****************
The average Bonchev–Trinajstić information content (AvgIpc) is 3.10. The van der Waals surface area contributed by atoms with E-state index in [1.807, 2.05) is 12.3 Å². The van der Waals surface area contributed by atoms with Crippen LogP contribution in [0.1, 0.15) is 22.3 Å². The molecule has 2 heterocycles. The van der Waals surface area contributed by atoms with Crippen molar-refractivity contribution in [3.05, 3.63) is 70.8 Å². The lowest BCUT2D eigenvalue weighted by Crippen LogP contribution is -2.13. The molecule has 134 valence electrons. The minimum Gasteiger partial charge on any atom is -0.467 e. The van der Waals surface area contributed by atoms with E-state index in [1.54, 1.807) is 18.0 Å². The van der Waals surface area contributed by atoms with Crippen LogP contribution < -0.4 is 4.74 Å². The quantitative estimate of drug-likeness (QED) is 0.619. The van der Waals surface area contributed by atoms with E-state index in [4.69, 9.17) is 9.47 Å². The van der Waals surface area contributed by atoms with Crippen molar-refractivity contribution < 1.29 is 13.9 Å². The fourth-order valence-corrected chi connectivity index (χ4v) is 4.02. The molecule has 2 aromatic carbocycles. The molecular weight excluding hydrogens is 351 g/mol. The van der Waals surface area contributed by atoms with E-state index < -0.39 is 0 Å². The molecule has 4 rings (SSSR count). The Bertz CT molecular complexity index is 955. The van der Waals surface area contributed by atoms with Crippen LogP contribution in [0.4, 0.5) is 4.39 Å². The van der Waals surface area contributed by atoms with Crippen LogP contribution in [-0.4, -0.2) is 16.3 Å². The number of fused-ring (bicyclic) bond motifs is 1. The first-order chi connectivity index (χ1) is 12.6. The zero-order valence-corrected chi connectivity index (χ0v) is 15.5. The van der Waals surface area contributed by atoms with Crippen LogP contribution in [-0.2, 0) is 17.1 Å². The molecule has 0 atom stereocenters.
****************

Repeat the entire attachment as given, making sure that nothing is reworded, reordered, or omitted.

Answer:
The average Bonchev–Trinajstić information content (AvgIpc) is 3.10. The van der Waals surface area contributed by atoms with E-state index in [1.807, 2.05) is 12.3 Å². The van der Waals surface area contributed by atoms with Crippen LogP contribution in [0.1, 0.15) is 22.3 Å². The molecule has 2 heterocycles. The van der Waals surface area contributed by atoms with Crippen molar-refractivity contribution in [3.05, 3.63) is 70.8 Å². The lowest BCUT2D eigenvalue weighted by Crippen LogP contribution is -2.13. The molecule has 134 valence electrons. The minimum Gasteiger partial charge on any atom is -0.467 e. The van der Waals surface area contributed by atoms with E-state index in [1.54, 1.807) is 18.0 Å². The van der Waals surface area contributed by atoms with Crippen LogP contribution < -0.4 is 4.74 Å². The quantitative estimate of drug-likeness (QED) is 0.619. The van der Waals surface area contributed by atoms with E-state index in [4.69, 9.17) is 9.47 Å². The van der Waals surface area contributed by atoms with Crippen molar-refractivity contribution < 1.29 is 13.9 Å². The fourth-order valence-corrected chi connectivity index (χ4v) is 4.02. The molecule has 2 aromatic carbocycles. The molecular weight excluding hydrogens is 351 g/mol. The van der Waals surface area contributed by atoms with E-state index < -0.39 is 0 Å². The molecule has 4 rings (SSSR count). The Bertz CT molecular complexity index is 955. The van der Waals surface area contributed by atoms with Crippen LogP contribution in [0.4, 0.5) is 4.39 Å². The van der Waals surface area contributed by atoms with Crippen LogP contribution in [-0.4, -0.2) is 16.3 Å². The number of fused-ring (bicyclic) bond motifs is 1. The first-order chi connectivity index (χ1) is 12.6. The zero-order valence-corrected chi connectivity index (χ0v) is 15.5. The van der Waals surface area contributed by atoms with Crippen LogP contribution in [-0.2, 0) is 17.1 Å². The molecule has 0 atom stereocenters.